The movement proved enormously effective as a reform movement. Carson’s book veered toward the apocalyptic, but the movement she inspired was laser-focused on practical reforms that would immediately reduce pollution and safeguard the environment. A raft of legislation in the Johnson administration followed like the Clean Air and Water Quality Acts and, in the Nixon administration, the creation of the Environmental Protection Act and the promulgation of the NEPA (National Environmental Protection Act) standards. This legislation and subsequent action was directly responsible for a radical reduction in pollution of all kinds in the next decades.
But the apocalyptic strain of environmentalism, which saw industrial society as an imminent threat to human life and to the planet, was not eliminated by these reforming successes. Instead a closer relationship evolved between mainstream environmentalism and a radical view of the fundamental dangers of industrial society. The first manifestation of this was the anti-nuclear power movement which arose in the 1970’s and was turbo-charged by the 1979 Three Mile Island incident, Building on public fears of nuclear meltdowns and radiation poisoning, the movement was successful in stopping the build-out of nuclear power in the United States.
In the 1990’s, as a scientific consensus emerged that greenhouse gases were steadily warming the earth, this movement was superseded by the climate movement. Here was clear proof that industrial society and human civilization were counterposed. Initially meliorist in orientation, the movement has become more radical as it has gathered strength. The quest to eliminate the possibility of dire scenarios has met the reality that industrial societies built on fossil fuels are likely to change only slowly, for both political and technical reasons.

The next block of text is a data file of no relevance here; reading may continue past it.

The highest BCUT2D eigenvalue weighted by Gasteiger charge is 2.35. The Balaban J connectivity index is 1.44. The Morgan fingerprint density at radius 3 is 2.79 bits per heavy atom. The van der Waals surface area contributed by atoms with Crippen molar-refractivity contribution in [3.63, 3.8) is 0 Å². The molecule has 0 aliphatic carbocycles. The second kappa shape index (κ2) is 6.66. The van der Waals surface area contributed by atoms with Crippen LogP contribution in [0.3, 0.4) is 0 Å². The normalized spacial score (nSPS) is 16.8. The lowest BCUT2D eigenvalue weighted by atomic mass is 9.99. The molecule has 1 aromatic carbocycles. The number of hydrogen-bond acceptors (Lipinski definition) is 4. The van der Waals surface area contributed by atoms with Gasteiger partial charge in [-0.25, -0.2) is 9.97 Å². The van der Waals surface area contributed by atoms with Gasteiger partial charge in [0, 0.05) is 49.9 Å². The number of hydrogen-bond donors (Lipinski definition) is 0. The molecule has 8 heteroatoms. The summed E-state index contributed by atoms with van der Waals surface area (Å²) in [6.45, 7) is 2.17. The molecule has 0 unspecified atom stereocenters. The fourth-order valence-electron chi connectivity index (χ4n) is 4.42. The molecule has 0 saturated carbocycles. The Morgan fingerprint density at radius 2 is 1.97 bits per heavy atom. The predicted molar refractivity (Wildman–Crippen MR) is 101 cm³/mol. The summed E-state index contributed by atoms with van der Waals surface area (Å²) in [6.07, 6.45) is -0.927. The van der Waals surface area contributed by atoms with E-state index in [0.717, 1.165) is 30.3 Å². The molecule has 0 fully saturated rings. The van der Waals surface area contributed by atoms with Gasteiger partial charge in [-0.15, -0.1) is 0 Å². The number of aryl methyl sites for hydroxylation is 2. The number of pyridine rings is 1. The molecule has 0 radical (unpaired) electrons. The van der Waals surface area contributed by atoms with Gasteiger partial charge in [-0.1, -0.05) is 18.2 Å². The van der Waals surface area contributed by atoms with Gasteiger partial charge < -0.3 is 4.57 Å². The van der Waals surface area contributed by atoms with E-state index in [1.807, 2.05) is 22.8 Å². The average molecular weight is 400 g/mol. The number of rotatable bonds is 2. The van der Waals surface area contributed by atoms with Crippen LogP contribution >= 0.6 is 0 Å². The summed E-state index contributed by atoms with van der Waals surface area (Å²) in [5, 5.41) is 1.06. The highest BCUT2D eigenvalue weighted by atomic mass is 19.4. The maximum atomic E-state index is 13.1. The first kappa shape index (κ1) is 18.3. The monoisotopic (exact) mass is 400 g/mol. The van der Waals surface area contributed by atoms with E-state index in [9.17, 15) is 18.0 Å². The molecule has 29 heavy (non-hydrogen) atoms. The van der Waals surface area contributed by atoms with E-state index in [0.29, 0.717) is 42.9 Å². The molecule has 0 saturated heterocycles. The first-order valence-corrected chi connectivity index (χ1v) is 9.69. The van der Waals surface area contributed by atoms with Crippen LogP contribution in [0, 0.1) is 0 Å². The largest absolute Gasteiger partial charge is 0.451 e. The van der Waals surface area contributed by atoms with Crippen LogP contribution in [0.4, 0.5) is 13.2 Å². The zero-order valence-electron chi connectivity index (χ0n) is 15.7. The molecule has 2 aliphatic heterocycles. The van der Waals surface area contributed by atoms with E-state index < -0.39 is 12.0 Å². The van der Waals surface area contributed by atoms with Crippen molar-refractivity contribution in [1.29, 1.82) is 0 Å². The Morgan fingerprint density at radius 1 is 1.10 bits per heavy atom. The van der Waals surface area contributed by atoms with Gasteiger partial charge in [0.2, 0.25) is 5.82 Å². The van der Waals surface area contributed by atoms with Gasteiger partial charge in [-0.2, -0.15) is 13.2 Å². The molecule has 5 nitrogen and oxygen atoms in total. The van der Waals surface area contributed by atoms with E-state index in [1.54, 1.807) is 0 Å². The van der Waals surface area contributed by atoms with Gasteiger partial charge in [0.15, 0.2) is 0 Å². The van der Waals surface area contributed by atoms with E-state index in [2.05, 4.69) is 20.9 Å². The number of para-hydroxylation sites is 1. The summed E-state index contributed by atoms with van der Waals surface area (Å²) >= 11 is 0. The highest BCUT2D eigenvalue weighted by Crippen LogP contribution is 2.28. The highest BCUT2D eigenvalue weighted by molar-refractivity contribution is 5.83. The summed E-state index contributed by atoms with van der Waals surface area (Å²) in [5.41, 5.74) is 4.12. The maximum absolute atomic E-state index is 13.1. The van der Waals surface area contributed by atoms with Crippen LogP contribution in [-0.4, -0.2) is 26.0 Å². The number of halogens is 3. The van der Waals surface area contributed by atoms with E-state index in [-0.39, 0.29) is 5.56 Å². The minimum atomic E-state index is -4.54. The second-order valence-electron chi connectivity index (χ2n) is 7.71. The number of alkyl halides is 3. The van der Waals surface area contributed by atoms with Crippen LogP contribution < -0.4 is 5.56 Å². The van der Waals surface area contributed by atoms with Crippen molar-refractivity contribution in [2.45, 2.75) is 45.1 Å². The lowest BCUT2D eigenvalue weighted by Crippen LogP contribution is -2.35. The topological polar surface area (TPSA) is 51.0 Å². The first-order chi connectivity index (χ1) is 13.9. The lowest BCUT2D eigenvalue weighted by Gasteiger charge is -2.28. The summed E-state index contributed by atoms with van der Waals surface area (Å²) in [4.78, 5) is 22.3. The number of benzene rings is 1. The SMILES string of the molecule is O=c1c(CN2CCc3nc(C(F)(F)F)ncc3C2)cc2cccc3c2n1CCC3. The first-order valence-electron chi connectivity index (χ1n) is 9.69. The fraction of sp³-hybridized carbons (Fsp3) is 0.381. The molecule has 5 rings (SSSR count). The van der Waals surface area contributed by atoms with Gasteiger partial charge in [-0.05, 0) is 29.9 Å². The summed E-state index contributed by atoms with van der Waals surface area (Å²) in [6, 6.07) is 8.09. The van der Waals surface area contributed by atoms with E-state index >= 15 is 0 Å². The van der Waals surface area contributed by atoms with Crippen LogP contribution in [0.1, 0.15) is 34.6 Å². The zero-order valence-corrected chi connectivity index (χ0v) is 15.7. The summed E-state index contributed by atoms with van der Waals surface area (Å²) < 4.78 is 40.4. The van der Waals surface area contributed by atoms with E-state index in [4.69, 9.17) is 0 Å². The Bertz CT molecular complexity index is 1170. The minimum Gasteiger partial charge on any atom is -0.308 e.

This has promoted a sense that radical action to transform industrial society must be taken as fast as possible. That view has gained hegemony within the Democratic party infrastructure, supporting activist groups and associated cultural elites. Practical objections about the speed with which a “clean energy transition” can be pursued and concerns about effects on jobs and prices are now outweighed for most Democrats by the perceived urgency of the mission. That has set the Democrats apart from the working class voters they aspire to represent for whom these practical objections and concerns loom large. It has become a significant factor in the Great Divide that has opened between postindustrial metros and the rural areas, towns and small cities of middle America.
William Vogt and the Environmental Apocalypse
The original conservation movement of Pinchot and Muir was a fairly decorous affair, with a distinct note of noblesse oblige to it. It was the job of responsible elites to see to it that some parts of nature were preserved for leisure and recreation so that everyone, including the working masses, could enjoy them.